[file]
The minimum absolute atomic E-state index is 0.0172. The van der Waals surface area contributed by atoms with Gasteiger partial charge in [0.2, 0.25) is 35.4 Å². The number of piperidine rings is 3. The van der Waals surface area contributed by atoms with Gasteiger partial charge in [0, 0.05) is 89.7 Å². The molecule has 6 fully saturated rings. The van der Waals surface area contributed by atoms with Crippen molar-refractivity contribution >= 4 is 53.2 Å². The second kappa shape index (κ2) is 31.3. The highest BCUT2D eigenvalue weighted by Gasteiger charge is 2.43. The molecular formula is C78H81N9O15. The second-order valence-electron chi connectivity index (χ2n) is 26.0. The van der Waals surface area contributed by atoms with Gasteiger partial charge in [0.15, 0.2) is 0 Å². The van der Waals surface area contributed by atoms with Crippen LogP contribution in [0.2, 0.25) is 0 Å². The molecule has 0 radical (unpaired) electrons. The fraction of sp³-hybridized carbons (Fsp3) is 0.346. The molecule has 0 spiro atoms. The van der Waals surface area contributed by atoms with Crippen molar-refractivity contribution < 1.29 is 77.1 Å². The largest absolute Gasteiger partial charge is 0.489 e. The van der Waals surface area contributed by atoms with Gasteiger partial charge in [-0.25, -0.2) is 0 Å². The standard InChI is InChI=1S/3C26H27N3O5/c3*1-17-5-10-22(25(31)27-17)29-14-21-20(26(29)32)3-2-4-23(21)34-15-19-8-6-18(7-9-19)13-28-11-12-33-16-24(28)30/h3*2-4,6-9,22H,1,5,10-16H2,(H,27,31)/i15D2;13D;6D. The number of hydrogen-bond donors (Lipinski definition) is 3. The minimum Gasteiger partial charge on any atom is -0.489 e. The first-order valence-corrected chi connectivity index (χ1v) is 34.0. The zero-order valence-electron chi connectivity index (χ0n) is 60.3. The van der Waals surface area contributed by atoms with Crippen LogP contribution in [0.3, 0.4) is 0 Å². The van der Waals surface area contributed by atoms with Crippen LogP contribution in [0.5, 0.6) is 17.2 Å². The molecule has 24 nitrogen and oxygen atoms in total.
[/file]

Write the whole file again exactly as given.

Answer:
The minimum absolute atomic E-state index is 0.0172. The van der Waals surface area contributed by atoms with Gasteiger partial charge in [0.2, 0.25) is 35.4 Å². The number of piperidine rings is 3. The van der Waals surface area contributed by atoms with Gasteiger partial charge in [0, 0.05) is 89.7 Å². The molecule has 6 fully saturated rings. The van der Waals surface area contributed by atoms with Crippen molar-refractivity contribution >= 4 is 53.2 Å². The second kappa shape index (κ2) is 31.3. The highest BCUT2D eigenvalue weighted by Gasteiger charge is 2.43. The molecular formula is C78H81N9O15. The second-order valence-electron chi connectivity index (χ2n) is 26.0. The van der Waals surface area contributed by atoms with Gasteiger partial charge in [0.15, 0.2) is 0 Å². The van der Waals surface area contributed by atoms with Crippen LogP contribution in [0.2, 0.25) is 0 Å². The molecule has 0 radical (unpaired) electrons. The fraction of sp³-hybridized carbons (Fsp3) is 0.346. The molecule has 0 spiro atoms. The van der Waals surface area contributed by atoms with Crippen molar-refractivity contribution < 1.29 is 77.1 Å². The largest absolute Gasteiger partial charge is 0.489 e. The van der Waals surface area contributed by atoms with Gasteiger partial charge in [-0.25, -0.2) is 0 Å². The standard InChI is InChI=1S/3C26H27N3O5/c3*1-17-5-10-22(25(31)27-17)29-14-21-20(26(29)32)3-2-4-23(21)34-15-19-8-6-18(7-9-19)13-28-11-12-33-16-24(28)30/h3*2-4,6-9,22H,1,5,10-16H2,(H,27,31)/i15D2;13D;6D. The number of hydrogen-bond donors (Lipinski definition) is 3. The minimum Gasteiger partial charge on any atom is -0.489 e. The first-order valence-corrected chi connectivity index (χ1v) is 34.0. The zero-order valence-electron chi connectivity index (χ0n) is 60.3. The van der Waals surface area contributed by atoms with Crippen LogP contribution in [0.3, 0.4) is 0 Å². The van der Waals surface area contributed by atoms with Crippen LogP contribution in [0.5, 0.6) is 17.2 Å². The molecule has 24 nitrogen and oxygen atoms in total.